Driving over from the station, Teddy had a view of the golf links nearly the whole way. He kept looking furtively for that one figure, and when he identified it he quickly averted his eyes, lest she should see and hail him. But why had he come ? Surely this house was the last place.

He was aware that she had discovered his approach, and when he alighted before the broad porch Mrs. Hapgood was coming across the lawn. They walked down the porch to a cluster of willow chairs. An upland, very still and spacious under the lowering, ardent September sun, spread before them. There was the golf club house in the left foreground of the picture, in the middle distance a farm and clump of trees, and a haze over the low wooded hills at the further side. Mrs. Hapgood wore a wide, jaunty straw hat and a red jacket. Her dark eyes danced at him. The dimple came in her white, firm left cheek, and her small, even teeth gleamed when she smiled. Yes ; it was precisely the scenery, the setting of that dim, rich land of the future, spacious, serene, charming, into which he had been ever about to step.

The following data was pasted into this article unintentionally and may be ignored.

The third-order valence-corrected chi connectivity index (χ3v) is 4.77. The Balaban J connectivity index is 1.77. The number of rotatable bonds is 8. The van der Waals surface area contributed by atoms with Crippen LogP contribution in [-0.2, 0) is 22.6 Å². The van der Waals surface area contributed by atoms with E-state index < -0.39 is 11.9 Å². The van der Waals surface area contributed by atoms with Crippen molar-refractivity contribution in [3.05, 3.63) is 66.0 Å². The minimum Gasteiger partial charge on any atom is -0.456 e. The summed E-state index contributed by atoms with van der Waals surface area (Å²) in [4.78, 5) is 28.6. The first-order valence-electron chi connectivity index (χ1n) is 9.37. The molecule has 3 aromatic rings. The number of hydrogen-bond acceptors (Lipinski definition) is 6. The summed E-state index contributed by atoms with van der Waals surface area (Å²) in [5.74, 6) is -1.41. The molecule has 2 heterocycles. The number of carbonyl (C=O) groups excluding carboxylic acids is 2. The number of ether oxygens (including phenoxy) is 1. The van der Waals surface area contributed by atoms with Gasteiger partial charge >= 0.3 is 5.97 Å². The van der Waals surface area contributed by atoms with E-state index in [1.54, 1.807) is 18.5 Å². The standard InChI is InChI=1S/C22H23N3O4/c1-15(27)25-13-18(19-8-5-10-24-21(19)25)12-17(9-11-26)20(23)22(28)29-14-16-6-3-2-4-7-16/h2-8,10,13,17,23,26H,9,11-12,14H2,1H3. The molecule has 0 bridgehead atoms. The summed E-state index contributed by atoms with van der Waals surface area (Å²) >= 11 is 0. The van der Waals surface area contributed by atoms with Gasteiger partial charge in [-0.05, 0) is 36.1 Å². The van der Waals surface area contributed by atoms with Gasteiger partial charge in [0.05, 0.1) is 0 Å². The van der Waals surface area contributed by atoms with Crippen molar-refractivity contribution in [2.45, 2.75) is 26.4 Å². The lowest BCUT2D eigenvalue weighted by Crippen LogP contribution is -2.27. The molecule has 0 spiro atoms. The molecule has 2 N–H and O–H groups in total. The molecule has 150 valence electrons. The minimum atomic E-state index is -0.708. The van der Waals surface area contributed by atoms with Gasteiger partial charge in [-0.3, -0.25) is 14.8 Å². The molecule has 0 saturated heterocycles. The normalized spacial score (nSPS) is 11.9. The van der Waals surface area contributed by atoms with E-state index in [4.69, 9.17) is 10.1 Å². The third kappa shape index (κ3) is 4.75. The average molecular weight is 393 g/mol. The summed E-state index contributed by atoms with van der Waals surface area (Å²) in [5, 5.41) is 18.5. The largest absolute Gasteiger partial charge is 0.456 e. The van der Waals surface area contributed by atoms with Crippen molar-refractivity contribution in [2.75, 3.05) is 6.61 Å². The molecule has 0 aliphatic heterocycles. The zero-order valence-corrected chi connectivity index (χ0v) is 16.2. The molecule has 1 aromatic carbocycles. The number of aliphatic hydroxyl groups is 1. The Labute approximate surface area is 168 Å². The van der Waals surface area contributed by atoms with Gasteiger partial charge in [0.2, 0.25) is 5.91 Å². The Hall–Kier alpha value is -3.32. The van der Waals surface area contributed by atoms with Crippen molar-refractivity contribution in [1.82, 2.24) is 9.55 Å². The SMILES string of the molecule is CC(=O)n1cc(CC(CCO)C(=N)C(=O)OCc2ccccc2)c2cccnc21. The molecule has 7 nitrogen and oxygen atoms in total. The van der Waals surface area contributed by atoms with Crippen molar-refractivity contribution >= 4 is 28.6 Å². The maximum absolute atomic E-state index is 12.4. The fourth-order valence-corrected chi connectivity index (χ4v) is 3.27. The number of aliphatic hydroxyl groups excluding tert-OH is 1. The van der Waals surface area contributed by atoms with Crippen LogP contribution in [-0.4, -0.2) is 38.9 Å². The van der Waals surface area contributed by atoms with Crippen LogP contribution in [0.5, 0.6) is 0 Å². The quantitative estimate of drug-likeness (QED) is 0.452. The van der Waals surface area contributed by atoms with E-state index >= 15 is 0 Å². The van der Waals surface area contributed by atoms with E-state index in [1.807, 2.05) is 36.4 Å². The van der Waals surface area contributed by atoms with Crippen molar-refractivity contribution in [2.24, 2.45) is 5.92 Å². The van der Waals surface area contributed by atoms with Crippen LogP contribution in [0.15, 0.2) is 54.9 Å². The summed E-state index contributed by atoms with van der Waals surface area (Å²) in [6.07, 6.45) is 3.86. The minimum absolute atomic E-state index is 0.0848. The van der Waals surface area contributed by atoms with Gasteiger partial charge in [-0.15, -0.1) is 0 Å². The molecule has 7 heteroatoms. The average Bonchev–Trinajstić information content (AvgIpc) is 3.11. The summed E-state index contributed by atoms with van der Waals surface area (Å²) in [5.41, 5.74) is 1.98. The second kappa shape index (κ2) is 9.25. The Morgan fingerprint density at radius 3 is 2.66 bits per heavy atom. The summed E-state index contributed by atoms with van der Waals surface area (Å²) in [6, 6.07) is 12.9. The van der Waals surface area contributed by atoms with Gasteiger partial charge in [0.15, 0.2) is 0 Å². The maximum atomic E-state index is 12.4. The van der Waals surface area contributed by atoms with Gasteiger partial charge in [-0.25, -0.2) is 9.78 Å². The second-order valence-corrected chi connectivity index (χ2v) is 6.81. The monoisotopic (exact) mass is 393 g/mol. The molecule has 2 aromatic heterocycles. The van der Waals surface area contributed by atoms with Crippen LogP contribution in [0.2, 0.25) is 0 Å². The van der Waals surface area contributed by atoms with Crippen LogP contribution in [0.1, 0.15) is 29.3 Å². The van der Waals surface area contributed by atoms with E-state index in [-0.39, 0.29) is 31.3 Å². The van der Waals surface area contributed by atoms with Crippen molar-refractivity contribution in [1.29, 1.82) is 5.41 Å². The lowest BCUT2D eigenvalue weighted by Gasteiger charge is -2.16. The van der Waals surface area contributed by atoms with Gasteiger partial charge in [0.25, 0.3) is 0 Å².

“ We miss things by so little ! ” He brushed the long hair out of his eyes, and looked around at her with an odd, mournful, whimsical smile. “ It’s all there, you know. The garden is right before you, — bulbul and the rose, saki, the twilight glow, everything. You can hear the bird and smell the flower. Saki is pulling the corks with a mellow sound. But just when you might step in, the man at the gate has been called away. You have left the ticket in your other clothes. You miss it by a mere inadvertence. But — you miss it.”

He drew a tremulous breath. You miss it! The words echoed ominously in his mind. The dreadful sickness at his heart, which her presence had a little charmed away, grew up again. Why had he come here, of all places ? The poetic glow faded. The very pillars of the porch stood out in a kind of brutish, uncompromising reality. His mind began again sickly turning around and around in that helpless coil: the speculation — how well it had promised ! — the excitement — the taking of those certain certificates out of Hapgood’s tin box. There was the slight, stiff creaking of the hinges of the box, the dusty smudge on his thumb ; there was his own raging apprehension, not over the theft, but lest somebody should come in and interrupt him, — lest he should be prevented. Why had he done that? It seemed incredible that the thing should be so irrevocable ; that he could not some way slip back and undo it, and face to-morrow with a smile. How many tomorrows he had lived up to and through, — just days, days, days, bright or dreary. Surely it was not possible that this one to-morrow should be so dreadfully different from all its predecessors.